You’ve been gravely wronged. Or, perhaps, not wronged, but definitely deeply offended. Or maybe not so much offended as frustrated or inconvenienced or mildly bothered in general. But they surely have it out for you, and they’re doing it to you on purpose! Or, perhaps, not on purpose, but they’re definitely being incredibly selfish. Or maybe not so much selfish as neglectful or forgetful or just plain oblivious. Well, they’ve got another thing coming! You’re going to give them a piece of your mind! Or, perhaps, not give them a piece of your mind, but definitely complain about it to someone not directly involved. Or maybe not complain about it so much as moan and groan and grumble about it… to yourself. Read more

Exploring the Book of Ya’aqov, Pt. 23

Be patient, then, brothers, until the coming presence of the Master. Look! the farmer awaits the precious fruit of the earth, being patient for it until he receives rain —Yoreh uMalqosh. You al­so, be patient; stabilize your hearts, because the coming presence of the Master has drawn near. (יַעֲקֹב Ya’aqov 5:7-8, mjlt)

Anytime, God. In fact, right now would be good. It’s getting kind of hairy down here, and a bunch of us are starting to feel just a tad bit uneasy. Yep. Getting a little too close for comfort, if you know what I mean. So, what do you say, Master? How about you come back for us now? We are totally ready for you, I promise. Even if we have to stretch it to next Tuesday, I think that could still work for everybody, right fellas? Obviously, God, it’s up to you, and you probably know best and all, but seriously—and I mean this with all sincerity—this place is nuts! Get me out of here! Help! Help! Heeeelp! Read more

As we turn the corner toward Fall, we continue to face severe uncertainty about the future. Everything feels like it is in flux, while we are left to wait for life to settle down into the new normal—whatever that will be. But while we are in this seemingly perpetual holding pattern, we need to resist the inclination to put our walk with God on hold as well. The expectations that God had of us last year are the same expectations that He has for us this year—and, if possible, even more so, now that we are being tested in ways we have never been before. Read more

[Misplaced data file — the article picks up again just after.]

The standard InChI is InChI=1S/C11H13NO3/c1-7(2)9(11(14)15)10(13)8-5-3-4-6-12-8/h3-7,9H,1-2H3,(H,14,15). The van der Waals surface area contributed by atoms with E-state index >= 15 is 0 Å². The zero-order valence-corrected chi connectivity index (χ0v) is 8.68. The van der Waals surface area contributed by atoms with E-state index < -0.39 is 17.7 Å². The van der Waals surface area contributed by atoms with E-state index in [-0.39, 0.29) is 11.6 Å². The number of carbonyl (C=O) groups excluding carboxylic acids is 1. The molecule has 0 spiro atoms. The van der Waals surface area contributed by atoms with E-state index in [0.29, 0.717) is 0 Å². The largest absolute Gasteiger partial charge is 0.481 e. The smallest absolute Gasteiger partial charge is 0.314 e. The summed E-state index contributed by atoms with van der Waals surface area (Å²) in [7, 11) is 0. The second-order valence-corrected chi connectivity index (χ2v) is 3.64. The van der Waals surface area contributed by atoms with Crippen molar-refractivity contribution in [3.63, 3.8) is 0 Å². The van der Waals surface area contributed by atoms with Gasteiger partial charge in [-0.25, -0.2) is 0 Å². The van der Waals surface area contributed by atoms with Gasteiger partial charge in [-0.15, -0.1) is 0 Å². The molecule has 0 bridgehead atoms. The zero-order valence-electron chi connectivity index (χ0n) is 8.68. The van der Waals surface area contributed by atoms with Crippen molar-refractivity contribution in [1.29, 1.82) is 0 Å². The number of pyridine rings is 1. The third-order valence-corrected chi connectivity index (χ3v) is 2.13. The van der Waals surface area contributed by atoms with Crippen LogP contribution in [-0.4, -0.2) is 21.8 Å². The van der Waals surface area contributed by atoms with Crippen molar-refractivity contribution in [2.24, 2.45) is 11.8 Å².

Exploring the Book of Ya’aqov, Pt. 22

Go, now, you who are rich! Weep, howling over your miseries that are coming upon you! Your riches have rotted, and your garments have become moth-eaten. Your gold and silver have corroded, and the corrosion of them will be to you for a testimony, and will eat your flesh like fire. You stored up treasure for yourselves, as if we were not in the last days! Look! the wages of the workmen (…which had been fraudulently withheld by you) cry out…. You lived in luxury upon the earth, and were self-indulgent; you fed your hearts in a day of slaughter…. (יַעֲקֹב Ya’aqov 5:1-6, mjlt)

By now, it may be a laughable statistic: the “good old days,” when the U.S. national debt was only $25 trillion—of which the debt per tax payer was merely $200,000. This, of course, does not even seem real—it is literally unfathomable—given that the average American has enough trouble with his share of our collective personal debt (mortgages, credit cards and such) totaling $14 trillion. With such a heavy weight, then, it is understandable for us to see the accumulation of wealth as a way out—a rescue from a mounting and unsustainable deficit. But what if achieving financial security is not the answer? What if being rich is actually more risky than simply having enough? Read more

I have had a moment of clarity. Perhaps it won’t be revelatory to you, or perhaps it will open your eyes. But I feel so compelled to share it with you that I created this special section of our website to address what I see as an epic crisis plaguing our country. If you have school-aged children—or know anyone who does, or care about the future of our country—you need to hear this.
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by Esther Geoffrey

As the events of 2020 continue to unfold, I can hardly believe that the images I’m seeing are real—the nation I know and love seems to be crumbling before my eyes. Death tolls rise, statues topple, divisions grow deeper, freedoms evaporate, cities burn, and truth seems irrelevant or imperceptible in the midst of the chaos. In the streets, young people cry out for change and revolution, parroting phrases they can’t explain and shouting slogans they can’t defend. Where did all this come from? How did we get here?